By Carl Gibson, Reader Supported News
17 September 14
ight-wing oligarchs dominating our political process, like the Koch Brothers, are wealthy beyond measure. Combined, Charles and David Koch are worth over $100 billion, and make $6 million per hour. That translates to over $1600 per second, which is enough to feed someone on food stamps for an entire year. Compare that figure to the $13 million that former Kroger CEO David Dillon earned in his last year with the company, which he called “ludicrous.” Their only problem is their age – David Koch is 74, Charles Koch is 78. For their class to maintain power over American politics and government, they have to make investments in future generations to ensure their ideology will live on beyond them.
It’s been well-documented by now how the Koch Brothers are sponsoring economic programs at colleges and universities around the country. By itself, this could be interpreted as philanthropy. There’s nothing inherently wrong with a billionaire donating some of his wealth to education. But the greater strategy in the Kochs’ chess game isn’t just to make themselves wealthier, but a far more sinister one. That strategy can be broken down into three steps:
1. Defund Public Schools
America’s public schools and universities are all being deprived of state tax dollars slowly but surely. This is not an accident. Model bills written by the Koch-funded American Legislative Exchange Council (an innocuous-sounding merger of right-wing state legislators and corporate lobbyists) accomplish this goal threefold. First, model legislation aimed at giving corporations huge tax breaks gets passed. Then, model resolutions stating that balancing the budget must take priority over funding public institutions are passed. Finally, ALEC legislators use those resolutions as justification to slash public services, like schools, to the bone in order to plug the gaping budget hole made by corporate tax breaks.
Florida governor Rick Scott has slashed school funding while simultaneously advocating for over $140 million in new corporate tax breaks. Pennsylvania governor Tom Corbett has given out $3 billion in corporate tax breaks during his tenure, and has cut education funding by $1 billion. Wisconsin governor Scott Walker cut schools by $1.2 billion and has given out $570 million in corporate tax breaks. On its own, this could be seen as, at best, a radical gamble in economic growth with schools on the line. But when this tactic is repeated in multiple states in different geographical regions, it’s apparent there’s a strategy at play.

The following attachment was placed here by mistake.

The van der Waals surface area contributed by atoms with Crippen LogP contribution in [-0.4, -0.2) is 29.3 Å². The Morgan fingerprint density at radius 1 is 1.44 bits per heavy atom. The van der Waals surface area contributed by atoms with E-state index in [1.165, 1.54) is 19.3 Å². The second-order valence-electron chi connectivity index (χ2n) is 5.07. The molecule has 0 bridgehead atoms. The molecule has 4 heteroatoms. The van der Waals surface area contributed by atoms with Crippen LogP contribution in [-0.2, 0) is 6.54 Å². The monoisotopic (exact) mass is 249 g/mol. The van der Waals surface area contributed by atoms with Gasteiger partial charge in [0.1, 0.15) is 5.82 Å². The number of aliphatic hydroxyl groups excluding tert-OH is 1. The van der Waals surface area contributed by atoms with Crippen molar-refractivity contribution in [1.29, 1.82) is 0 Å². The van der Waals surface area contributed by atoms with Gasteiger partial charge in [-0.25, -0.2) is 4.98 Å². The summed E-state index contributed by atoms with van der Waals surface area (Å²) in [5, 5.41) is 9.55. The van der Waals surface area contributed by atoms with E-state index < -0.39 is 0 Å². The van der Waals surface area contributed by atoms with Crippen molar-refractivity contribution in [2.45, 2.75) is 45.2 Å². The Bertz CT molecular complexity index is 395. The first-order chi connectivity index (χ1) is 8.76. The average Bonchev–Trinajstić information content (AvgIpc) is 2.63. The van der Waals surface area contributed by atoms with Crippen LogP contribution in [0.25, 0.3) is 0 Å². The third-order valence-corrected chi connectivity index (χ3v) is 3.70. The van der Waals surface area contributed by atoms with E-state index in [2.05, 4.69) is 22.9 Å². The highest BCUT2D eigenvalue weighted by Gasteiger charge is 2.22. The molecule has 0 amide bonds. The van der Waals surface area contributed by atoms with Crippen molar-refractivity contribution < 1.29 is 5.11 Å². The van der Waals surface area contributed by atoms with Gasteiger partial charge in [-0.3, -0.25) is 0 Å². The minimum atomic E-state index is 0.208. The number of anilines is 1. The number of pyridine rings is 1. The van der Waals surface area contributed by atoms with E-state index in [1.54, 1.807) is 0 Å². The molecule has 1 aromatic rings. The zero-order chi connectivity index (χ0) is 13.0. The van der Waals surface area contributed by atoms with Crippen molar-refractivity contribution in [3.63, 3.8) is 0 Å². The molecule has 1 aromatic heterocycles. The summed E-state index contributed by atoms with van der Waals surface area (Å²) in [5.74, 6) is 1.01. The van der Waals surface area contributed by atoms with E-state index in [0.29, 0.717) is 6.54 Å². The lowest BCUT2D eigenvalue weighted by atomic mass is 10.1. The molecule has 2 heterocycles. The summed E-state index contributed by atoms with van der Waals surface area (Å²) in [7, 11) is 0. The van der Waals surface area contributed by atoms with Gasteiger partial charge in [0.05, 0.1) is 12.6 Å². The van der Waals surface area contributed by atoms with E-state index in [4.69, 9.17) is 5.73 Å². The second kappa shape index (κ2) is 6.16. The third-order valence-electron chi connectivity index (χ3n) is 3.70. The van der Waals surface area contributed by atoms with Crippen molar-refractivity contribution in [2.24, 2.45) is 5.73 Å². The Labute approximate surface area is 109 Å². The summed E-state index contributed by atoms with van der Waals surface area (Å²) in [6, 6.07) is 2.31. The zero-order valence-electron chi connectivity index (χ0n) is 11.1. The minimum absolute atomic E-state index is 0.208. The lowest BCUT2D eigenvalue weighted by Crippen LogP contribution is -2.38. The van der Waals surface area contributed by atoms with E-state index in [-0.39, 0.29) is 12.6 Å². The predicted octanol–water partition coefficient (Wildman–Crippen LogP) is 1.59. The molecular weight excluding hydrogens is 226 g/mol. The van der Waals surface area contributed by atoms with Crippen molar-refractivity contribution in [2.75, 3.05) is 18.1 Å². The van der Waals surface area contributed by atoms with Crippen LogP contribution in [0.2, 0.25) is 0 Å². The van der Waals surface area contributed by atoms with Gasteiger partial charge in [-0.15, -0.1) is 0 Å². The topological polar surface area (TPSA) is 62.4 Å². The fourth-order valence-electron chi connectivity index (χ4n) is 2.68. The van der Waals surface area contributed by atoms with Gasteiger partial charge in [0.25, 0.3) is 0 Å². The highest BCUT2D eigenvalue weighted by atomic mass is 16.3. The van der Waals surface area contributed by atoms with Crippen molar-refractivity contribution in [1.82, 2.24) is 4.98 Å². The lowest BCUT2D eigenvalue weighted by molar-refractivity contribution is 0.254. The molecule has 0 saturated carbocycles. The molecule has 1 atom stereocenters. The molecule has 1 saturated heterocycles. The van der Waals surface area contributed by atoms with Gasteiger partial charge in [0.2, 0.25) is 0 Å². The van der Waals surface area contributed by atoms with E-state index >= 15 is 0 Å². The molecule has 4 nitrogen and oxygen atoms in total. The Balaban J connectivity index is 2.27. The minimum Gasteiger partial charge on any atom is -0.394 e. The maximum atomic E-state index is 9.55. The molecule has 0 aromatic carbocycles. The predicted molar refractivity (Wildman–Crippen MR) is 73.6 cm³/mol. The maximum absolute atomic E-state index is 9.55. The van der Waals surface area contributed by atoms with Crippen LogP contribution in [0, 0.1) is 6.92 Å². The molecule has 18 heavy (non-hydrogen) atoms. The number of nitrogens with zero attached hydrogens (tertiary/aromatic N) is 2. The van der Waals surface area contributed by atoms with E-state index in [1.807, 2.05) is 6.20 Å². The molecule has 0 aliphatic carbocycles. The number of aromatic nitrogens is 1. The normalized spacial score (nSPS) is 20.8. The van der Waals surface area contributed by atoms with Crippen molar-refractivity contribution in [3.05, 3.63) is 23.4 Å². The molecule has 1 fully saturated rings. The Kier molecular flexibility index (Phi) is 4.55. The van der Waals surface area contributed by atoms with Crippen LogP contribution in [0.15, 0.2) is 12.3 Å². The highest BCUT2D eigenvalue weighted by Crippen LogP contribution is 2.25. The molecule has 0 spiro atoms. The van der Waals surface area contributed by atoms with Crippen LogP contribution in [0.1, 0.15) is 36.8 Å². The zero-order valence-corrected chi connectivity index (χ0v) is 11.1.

2. Make Schools Dependent on Private Entities for Money
At Florida State University, emails from an economics professor in 2008 show that the Koch Brothers were willing to donate millions to the university through their foundation, but only if they had a say in the curriculum that was taught and in the hiring of professors to teach the curriculum. FSU took the donation, and consulted with the Koch Foundation on who would be hired to teach courses that largely vilified government services and promoted the Kochs’ unique brand of libertarian free market ideology. At the time, Florida’s public universities had seen their funding levels fall by 41 percent over the previous five years.
Public universities traditionally depend on state government funding for 53 percent of their operational budgets. But without a dependable key funding source like state governments, colleges and universities are forced to raise tuition, which results in only a privileged class of students able to attend college. Public universities are also forced to come crawling to private interests like Koch-funded foundations for funding, which always comes with strings attached.
3. Ingrain students with Greed-Based Ideology
To be blunt, the Kochs’ economic philosophy is essentially, “Fuck you, I’ve got mine.” In 1980, David Koch ran for vice president on the Libertarian Party ticket. Some of his proposals included killing Medicare and Medicaid, eliminating federal campaign finance laws, doing away with all environmental protections, abolishing the minimum wage, and privatizing water systems, railways, and the post office. Koch also called for eliminating laws that prevent creditors from gouging debtors with high interest rates, deregulating private health insurance companies, and killing the food stamp program.
In the college and high school courses on Libertarian thought offered by the Institute for Humane Studies, a Koch-funded think tank, many of these ideas are taught to unsuspecting and impressionable young students. As the Center for Public Integrity reported, students are taught about how sweat shop workers in third world countries don’t have it so bad, how the federal minimum wage kills jobs, and how the Environmental Protection Agency is bad for the environment.
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